"Brandwashed", one of the books Whittemore writes about

“Brandwashed”, one of the books Whittemore writes about

In gardening that may be a difficult concept to swallow since we all seem to want the latest plant or the newest fad in our garden.

Now that it is Chrsitmas time I am once again confronted with the question of what new material possession do I need. I again hit the wall because I really don’t need anything. I have enough things. We have enough.

Yet the ad industry continues to push forward the glitter of ever new products.

It is hard to resist advertising and marketing. Whittemore, for example, writes that Whole Foods places its flower section right by the doors, so we are unconsciously ready to associate the store with freshness.

The late nineteenth century seed and nursery companies structured their catalog in a particular way. First, an introductory essay, then columns on gardening and the landscape, followed by the list of seeds and plants for sale, and finally ads.  There was a reason for that order, and that, of course, was to motivate the gardener to make a purchase.

This year, since December 1, I have already received several  garden catalogs, some  of substantial size.

In this holiday season, as both a gardener and one interested in the study of advertising, marketing, and public relations, I must say that the consumer culture is alive and well.

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Post Office Became More Commercial by the end of the Nineteenth Century

Vick Receipt for an order of seeds 18xx

America was built on the principle of free expression of ideas.

From the beginning of the country newspapers operated with the assurance of a free press.

As a result of the Post Office Act of 1792, a new form of the post office became a vital communication link for the nation, carrying not just private correspondence, but also newspapers, which were allowed in the mails at a low rate to promote the spread of information across the states.

The post office service then made accessible newspapers and magazines that expressed political ideas that might indeed diverge from one another.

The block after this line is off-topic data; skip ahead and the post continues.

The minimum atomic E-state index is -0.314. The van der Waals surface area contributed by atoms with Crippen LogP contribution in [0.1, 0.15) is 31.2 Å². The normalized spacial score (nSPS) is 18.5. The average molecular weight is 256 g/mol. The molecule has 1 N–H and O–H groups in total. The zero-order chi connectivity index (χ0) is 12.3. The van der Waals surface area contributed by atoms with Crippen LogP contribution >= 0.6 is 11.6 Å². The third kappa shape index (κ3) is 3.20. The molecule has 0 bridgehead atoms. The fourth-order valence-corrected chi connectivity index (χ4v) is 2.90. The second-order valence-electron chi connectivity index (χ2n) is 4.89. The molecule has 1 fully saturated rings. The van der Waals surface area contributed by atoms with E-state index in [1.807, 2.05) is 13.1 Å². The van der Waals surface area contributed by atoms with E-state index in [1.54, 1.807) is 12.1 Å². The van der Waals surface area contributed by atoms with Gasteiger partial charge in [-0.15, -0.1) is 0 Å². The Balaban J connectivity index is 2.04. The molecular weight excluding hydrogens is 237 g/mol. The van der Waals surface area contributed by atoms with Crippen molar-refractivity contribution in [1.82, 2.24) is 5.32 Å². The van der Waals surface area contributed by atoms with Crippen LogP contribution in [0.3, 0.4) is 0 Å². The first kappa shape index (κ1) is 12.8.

By 1900 everything changed and the post office became the major vehicle to sell products.

In his book Land of Desire: Merchants, Power, and the Rise of a New American Culture historian William Leach said, “In the nineteenth century, the goal of the U. S. Postal Service was to make ‘knowledge and truth’ available to more and more people. By the end of the World War I, this goal had been altered; the greatest use of the mails was now American business.”

The nineteenth century seed companies and nurseries used the post office service to send their garden catalogs to their customers who were scattered around the country.

As the country moved to a more of a consumer culture by the end of century, the post office too took on the role of a provider of information of new products and services.Vick Receipt for an order of seeds 18xx

The James Vick Seed Company in Rochester, New York mailed several catalogs yearly in hopes of  seed orders. Like all companies at that time, the post office was an important tool for their business.

Rural Free  Delivery became available in 1896 which  meant that every home in America could receive mail.

That year was a boom for any company that used a catalog to sell its products.

Vaughn Seed 1891

Vaughn Seed Catalog 1891

The Vaughan Seed Company from Chicago began its catalog seed sales after winning awards for its flower displays at the Chicago Exhibition in 1893 and the passage of the Rural Free Delivery Act.

Mail delivery proved a valuable asset to their business.

The mail order business also provided the inspiration for a new warehouse for Maule’s Seeds, located in Philadelphia. In his 1889 catalog  Maule wrote, “Three years ago I had especially built for me the finest warehouse in America for conducting the mail-order business. I have devoted my entire attention to furnishing the gardens of America with my seeds direct, with the aim of doing the largest mail-order business on the continent.”

In 1898 the Childs Seed Company catalog said it was not uncommon during the busy months of the business “for Mr. Childs to receive as high as eight to ten thousand letters in a single day, including hundreds of Registered letters and thousands containing Money Orders.”

The mail delivery of seeds was so successful for the seed trade because the seed companies had learned that the seed packet, originally developed as a marketing strategy, made it easy to ship seeds around the country.

The garden business was truly a modern, efficient enterprise, thanks to the post office.